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Henry VI, Part 3

por William Shakespeare

Outros autores: Ver a secção outros autores.

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7021923,836 (3.73)33
In their lively and engaging edition of this sometimes neglected early play, Cox and Rasmussen make a strong claim for it as a remarkable work, revealing a confidence and sureness that very few earlier plays can rival. They show how the young Shakespeare, working closely from his chronicle sources, nevertheless freely shaped his complex material to make it both theatrically effective and poetically innovative. The resulting work creates, in Queen Margaret, one of Shakespeare's strongest female roles and is the source of the popular view of Richard Neville, Earl of Warwick as `kingmaker'. Focusing on the history of the play both in terms of both performance and criticism, the editors open it to a wide and challenging variety of interpretative and editorial paradigms.… (mais)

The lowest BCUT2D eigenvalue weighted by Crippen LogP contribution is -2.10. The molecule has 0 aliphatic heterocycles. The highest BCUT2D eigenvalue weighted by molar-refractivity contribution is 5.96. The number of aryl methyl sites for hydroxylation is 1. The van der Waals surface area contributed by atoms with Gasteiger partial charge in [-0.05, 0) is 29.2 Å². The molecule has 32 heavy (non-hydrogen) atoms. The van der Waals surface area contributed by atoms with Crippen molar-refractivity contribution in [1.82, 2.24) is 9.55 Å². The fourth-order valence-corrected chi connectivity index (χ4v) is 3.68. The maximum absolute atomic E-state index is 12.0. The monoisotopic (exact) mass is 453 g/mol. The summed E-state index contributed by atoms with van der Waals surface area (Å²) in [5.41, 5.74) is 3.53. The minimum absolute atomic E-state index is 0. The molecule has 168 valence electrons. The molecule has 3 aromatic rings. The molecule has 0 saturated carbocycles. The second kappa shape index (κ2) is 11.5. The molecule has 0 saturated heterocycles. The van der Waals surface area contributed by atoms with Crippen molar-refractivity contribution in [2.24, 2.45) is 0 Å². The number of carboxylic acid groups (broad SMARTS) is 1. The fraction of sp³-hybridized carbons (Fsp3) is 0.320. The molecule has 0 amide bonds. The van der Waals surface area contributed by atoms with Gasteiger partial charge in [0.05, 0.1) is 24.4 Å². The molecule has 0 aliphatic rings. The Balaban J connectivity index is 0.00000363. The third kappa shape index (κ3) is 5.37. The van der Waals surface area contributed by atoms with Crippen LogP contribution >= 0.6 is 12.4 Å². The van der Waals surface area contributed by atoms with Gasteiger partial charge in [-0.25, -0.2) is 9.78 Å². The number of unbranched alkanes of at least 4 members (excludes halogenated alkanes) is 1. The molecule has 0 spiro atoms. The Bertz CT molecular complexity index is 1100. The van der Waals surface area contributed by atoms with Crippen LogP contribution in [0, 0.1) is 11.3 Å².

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Inglês (17)  Sueco (1)  Todas as línguas (18)
Mostrando 1-5 de 18 (seguinte | mostrar todos)
The basics are: surprisingly good play, makes Richard III into an even better play, wish it had a different title so people would actually perform it.

Seriously, though, I’ve always been a bit dissatisfied by Richard’s character arc in Richard III, and I’ve now realized it’s because that play starts part of the way through his story. Henry VI Part 3, in addition to a lot of other good stuff, goes a long way towards making Richard seem more like a real person figuring out where he fits into the world, and it does that mostly by giving more time to the relationship between the three sons of York. Not that it makes him sympathetic, lol. But it explains him more.

Lots of good stuff as always from King Henry (the molehill speech and death prophecy) and Margaret (just her whole vibe). Four battles, which is maybe a bit much. Lots of people changing allegiance on a dime. Probably Shakespeare’s biggest play for on-screen child murder.

(Actually read in my Bantam six-volume set) ( )
  scoutmaria | Apr 5, 2021 |
The most Games-of-Thronesy entry yet in the Henriad. Weak king, strong king, Lancaster, York, they're all just spokes in the wheel. ( )